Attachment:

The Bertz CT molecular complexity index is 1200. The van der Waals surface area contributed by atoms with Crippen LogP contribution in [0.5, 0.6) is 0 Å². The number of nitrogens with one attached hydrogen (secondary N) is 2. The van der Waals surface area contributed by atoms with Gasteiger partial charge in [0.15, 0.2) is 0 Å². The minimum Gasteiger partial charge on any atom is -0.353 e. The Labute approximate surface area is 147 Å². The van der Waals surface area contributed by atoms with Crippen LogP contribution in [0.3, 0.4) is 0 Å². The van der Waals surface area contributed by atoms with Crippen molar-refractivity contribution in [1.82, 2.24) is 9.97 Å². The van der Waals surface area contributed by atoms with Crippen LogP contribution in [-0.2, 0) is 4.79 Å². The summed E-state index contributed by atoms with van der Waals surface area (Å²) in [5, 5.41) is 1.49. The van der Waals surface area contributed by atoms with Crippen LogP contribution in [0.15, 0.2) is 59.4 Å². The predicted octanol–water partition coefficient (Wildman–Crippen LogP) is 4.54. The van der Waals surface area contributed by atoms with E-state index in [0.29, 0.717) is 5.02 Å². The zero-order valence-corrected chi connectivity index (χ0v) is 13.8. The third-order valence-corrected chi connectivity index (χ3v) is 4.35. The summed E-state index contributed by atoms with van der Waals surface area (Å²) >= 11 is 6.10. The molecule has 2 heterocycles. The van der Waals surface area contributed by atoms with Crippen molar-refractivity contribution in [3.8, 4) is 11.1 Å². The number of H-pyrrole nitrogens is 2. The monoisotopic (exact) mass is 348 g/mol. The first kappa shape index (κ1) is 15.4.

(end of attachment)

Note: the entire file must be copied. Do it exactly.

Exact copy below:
The Bertz CT molecular complexity index is 1200. The van der Waals surface area contributed by atoms with Crippen LogP contribution in [0.5, 0.6) is 0 Å². The number of nitrogens with one attached hydrogen (secondary N) is 2. The van der Waals surface area contributed by atoms with Gasteiger partial charge in [0.15, 0.2) is 0 Å². The minimum Gasteiger partial charge on any atom is -0.353 e. The Labute approximate surface area is 147 Å². The van der Waals surface area contributed by atoms with Crippen LogP contribution in [0.3, 0.4) is 0 Å². The van der Waals surface area contributed by atoms with Crippen molar-refractivity contribution in [1.82, 2.24) is 9.97 Å². The van der Waals surface area contributed by atoms with Crippen LogP contribution in [-0.2, 0) is 4.79 Å². The summed E-state index contributed by atoms with van der Waals surface area (Å²) in [5, 5.41) is 1.49. The van der Waals surface area contributed by atoms with Crippen LogP contribution in [0.15, 0.2) is 59.4 Å². The predicted octanol–water partition coefficient (Wildman–Crippen LogP) is 4.54. The van der Waals surface area contributed by atoms with E-state index in [0.29, 0.717) is 5.02 Å². The zero-order valence-corrected chi connectivity index (χ0v) is 13.8. The third-order valence-corrected chi connectivity index (χ3v) is 4.35. The summed E-state index contributed by atoms with van der Waals surface area (Å²) >= 11 is 6.10. The molecule has 2 heterocycles. The van der Waals surface area contributed by atoms with Crippen molar-refractivity contribution in [3.8, 4) is 11.1 Å². The number of H-pyrrole nitrogens is 2. The monoisotopic (exact) mass is 348 g/mol. The first kappa shape index (κ1) is 15.4.